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Stage

Reasons To Be Pretty

MICA students create an entertaining production out of a flawed play

Photo: Danny Well, License: N/A

Danny Well

Kevin Jennings says mean things about Melanie Ruston.


Reasons To Be Pretty

By Neil LaBute, Directed by Peter Shipley

At the Maryland Institute College of Art BBOX April 12 and 14

Neil LaBute is known for his true-to-life, often dark stories, and MICA’s production of his play reasons to be pretty is a perfect example of his work. Four working-class friends deal with the strain of having grown-up relationships, struggling to come to terms with moving away from adolescence. When Greg (Kevin Jennings), a passive slacker, accidentally insults his girlfriend Steph (Melanie Ruston) behind her back, their relationship shatters, leading to many a curse word and blowout. Greg scrambles to make amends, but every attempt just does more damage. On the flip side, his best friend Kent (Will Grenier) knows just how to speak to his wife Carly (Allie Stephens). He sweet talks and charms, then openly lusts after another woman as soon as she leaves the room. Though all appears to be well on the surface, their relationship veers toward disaster.

The culmination of MICA’s The Play’s the Thing class, reasons to be pretty (plus Fat Pig, another LaBute piece now playing in repertory) shows off the various skills of people from different sectors of the art school. Some students tackled costume design, others hair and makeup, and the team of four cast members step out of the studio and into their roles with success. With a mixture of both dramatic and comedic scenes, the script demands much of its actors, and all of them skillfully bring their characters to the stage.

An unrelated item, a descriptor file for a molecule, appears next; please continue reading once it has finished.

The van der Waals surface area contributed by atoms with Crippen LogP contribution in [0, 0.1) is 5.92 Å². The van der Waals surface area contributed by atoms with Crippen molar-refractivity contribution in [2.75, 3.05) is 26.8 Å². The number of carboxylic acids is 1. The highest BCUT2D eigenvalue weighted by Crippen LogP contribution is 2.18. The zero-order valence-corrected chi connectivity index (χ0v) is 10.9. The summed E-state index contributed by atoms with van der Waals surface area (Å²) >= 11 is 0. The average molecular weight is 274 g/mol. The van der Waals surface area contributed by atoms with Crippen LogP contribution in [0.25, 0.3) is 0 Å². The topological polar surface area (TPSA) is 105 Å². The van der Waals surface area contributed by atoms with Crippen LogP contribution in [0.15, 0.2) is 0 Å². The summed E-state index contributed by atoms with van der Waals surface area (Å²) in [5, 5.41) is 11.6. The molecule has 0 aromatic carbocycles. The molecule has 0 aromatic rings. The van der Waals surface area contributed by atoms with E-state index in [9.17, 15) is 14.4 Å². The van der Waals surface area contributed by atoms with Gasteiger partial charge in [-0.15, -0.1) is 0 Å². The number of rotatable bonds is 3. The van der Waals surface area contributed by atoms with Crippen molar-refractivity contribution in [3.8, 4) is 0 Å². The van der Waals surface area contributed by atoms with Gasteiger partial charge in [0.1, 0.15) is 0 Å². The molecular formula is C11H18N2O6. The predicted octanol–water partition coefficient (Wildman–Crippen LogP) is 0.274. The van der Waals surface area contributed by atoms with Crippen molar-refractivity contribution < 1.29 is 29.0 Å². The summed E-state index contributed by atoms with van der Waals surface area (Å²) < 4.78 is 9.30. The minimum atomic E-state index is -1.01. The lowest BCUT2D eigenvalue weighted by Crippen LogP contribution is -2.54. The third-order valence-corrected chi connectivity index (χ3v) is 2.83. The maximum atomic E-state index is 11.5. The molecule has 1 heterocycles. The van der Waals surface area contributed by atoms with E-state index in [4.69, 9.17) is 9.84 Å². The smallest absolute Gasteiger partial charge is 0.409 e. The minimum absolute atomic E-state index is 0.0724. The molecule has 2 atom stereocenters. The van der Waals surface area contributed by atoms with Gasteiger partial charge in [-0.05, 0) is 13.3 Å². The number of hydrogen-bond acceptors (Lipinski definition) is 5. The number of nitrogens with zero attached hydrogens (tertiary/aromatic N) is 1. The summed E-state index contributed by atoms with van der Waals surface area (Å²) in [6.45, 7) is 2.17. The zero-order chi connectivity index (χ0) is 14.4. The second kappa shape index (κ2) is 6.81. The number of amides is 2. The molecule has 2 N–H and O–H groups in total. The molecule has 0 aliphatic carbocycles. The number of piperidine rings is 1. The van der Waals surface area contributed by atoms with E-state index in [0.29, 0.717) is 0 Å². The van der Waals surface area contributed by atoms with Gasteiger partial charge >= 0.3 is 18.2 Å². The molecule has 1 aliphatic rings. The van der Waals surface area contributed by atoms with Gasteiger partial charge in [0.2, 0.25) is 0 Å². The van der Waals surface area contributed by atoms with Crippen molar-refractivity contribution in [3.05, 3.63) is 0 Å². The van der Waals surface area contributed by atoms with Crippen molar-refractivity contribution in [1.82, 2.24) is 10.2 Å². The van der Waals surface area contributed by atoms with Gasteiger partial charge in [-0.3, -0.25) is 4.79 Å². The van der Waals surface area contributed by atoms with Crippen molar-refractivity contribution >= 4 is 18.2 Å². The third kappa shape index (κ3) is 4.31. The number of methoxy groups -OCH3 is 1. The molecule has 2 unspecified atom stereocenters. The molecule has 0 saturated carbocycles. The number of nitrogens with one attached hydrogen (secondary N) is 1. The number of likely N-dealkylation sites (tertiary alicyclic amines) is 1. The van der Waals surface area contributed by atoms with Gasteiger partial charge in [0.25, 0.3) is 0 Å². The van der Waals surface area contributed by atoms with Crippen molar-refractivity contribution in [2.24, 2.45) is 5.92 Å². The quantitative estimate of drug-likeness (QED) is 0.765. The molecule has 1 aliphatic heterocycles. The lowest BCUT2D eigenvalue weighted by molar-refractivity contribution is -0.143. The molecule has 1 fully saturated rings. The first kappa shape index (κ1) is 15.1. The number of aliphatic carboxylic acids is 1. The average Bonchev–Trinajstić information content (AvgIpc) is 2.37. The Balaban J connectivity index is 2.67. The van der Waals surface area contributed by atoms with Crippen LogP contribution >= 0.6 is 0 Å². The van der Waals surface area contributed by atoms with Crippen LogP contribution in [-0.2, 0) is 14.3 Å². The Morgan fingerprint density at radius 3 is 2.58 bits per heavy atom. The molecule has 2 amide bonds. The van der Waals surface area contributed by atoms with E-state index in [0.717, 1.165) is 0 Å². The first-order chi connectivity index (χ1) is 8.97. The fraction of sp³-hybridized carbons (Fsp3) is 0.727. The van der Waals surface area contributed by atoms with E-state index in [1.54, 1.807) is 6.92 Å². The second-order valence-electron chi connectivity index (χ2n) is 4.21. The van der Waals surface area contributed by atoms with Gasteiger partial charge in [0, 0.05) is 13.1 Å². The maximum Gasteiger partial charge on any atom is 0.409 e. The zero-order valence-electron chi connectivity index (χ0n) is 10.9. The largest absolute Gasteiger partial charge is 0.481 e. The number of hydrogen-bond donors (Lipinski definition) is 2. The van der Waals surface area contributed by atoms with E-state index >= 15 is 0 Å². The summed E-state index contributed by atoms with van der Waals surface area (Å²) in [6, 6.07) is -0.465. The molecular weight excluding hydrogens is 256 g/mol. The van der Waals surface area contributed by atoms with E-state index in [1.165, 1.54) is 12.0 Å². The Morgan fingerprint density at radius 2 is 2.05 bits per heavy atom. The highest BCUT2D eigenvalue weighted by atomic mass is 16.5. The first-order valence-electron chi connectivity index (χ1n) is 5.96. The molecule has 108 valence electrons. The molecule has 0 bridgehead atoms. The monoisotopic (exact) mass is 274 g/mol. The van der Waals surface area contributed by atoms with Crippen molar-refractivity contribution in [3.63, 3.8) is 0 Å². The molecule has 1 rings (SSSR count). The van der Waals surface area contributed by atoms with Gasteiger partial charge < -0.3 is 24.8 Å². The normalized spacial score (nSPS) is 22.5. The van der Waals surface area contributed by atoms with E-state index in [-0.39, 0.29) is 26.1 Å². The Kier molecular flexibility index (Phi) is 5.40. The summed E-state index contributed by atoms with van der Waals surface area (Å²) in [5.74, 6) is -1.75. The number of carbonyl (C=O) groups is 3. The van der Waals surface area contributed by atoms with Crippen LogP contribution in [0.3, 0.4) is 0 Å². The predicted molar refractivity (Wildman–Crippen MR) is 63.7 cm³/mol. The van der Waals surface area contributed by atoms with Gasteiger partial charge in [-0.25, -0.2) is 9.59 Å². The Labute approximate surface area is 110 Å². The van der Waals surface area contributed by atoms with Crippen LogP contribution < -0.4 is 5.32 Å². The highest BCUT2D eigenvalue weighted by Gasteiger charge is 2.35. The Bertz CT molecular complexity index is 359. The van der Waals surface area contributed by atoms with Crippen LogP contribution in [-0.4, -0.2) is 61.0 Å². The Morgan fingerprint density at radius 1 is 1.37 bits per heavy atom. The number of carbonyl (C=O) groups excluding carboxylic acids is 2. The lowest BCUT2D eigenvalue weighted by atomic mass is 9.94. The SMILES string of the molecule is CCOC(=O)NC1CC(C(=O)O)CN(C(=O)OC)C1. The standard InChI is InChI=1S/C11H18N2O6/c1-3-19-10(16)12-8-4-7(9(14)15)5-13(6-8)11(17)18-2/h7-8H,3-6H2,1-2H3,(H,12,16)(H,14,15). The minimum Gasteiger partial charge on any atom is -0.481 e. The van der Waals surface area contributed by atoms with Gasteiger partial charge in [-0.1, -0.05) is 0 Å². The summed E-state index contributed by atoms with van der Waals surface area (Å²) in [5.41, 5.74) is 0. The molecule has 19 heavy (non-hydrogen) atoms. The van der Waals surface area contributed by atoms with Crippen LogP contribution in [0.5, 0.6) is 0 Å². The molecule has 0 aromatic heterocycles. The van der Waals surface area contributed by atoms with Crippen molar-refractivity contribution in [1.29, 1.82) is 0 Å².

Staged in the school’s BBOX theater, the production transforms the void into many locations with simple yet well-crafted sets. The shadow of a windowpane falls across Greg and Steph’s bedroom, lending depth and a sense of realism to the space. In the factory where three of the four characters work, there are all the little touches one would expect, such as appliances and a large set of swinging doors, but the set is also spare, not bogged down by details.

LaBute’s script, for the most part, entertains and tells a compelling story. The ways the characters relate to one another comes off as genuine, their dialogue realistic yet lively. As reasons to be pretty reaches its conclusion, however, the action drags. Greg and Steph’s relationship never had a chance, and the audience knows it by their second battle. Yet the couple re-enacts the same fight repeatedly. Despite such flaws, the production comes together nicely, honestly conveying the perils of heartbreak and the pain of growing up.

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